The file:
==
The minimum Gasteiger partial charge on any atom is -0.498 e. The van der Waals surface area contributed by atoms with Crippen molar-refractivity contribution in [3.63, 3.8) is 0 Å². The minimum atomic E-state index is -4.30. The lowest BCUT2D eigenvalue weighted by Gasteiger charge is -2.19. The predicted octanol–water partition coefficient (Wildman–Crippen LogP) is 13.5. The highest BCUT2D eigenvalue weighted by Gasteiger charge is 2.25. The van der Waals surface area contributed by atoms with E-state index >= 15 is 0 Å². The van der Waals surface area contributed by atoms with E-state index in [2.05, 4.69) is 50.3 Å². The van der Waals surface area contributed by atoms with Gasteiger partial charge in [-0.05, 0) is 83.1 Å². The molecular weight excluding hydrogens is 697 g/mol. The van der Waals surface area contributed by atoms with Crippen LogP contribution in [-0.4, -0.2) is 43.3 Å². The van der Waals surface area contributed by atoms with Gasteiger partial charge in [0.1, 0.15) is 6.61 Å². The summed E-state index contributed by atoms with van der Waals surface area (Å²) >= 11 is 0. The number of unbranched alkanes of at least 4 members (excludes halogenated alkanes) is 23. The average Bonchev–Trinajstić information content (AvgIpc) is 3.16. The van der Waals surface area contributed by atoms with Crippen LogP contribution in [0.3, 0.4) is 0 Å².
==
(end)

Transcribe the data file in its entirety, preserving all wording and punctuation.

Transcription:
The minimum Gasteiger partial charge on any atom is -0.498 e. The van der Waals surface area contributed by atoms with Crippen molar-refractivity contribution in [3.63, 3.8) is 0 Å². The minimum atomic E-state index is -4.30. The lowest BCUT2D eigenvalue weighted by Gasteiger charge is -2.19. The predicted octanol–water partition coefficient (Wildman–Crippen LogP) is 13.5. The highest BCUT2D eigenvalue weighted by Gasteiger charge is 2.25. The van der Waals surface area contributed by atoms with E-state index >= 15 is 0 Å². The van der Waals surface area contributed by atoms with E-state index in [2.05, 4.69) is 50.3 Å². The van der Waals surface area contributed by atoms with Gasteiger partial charge in [-0.05, 0) is 83.1 Å². The molecular weight excluding hydrogens is 697 g/mol. The van der Waals surface area contributed by atoms with Crippen LogP contribution in [-0.4, -0.2) is 43.3 Å². The van der Waals surface area contributed by atoms with Gasteiger partial charge in [0.1, 0.15) is 6.61 Å². The summed E-state index contributed by atoms with van der Waals surface area (Å²) >= 11 is 0. The number of unbranched alkanes of at least 4 members (excludes halogenated alkanes) is 23. The average Bonchev–Trinajstić information content (AvgIpc) is 3.16. The van der Waals surface area contributed by atoms with Crippen LogP contribution in [0.3, 0.4) is 0 Å².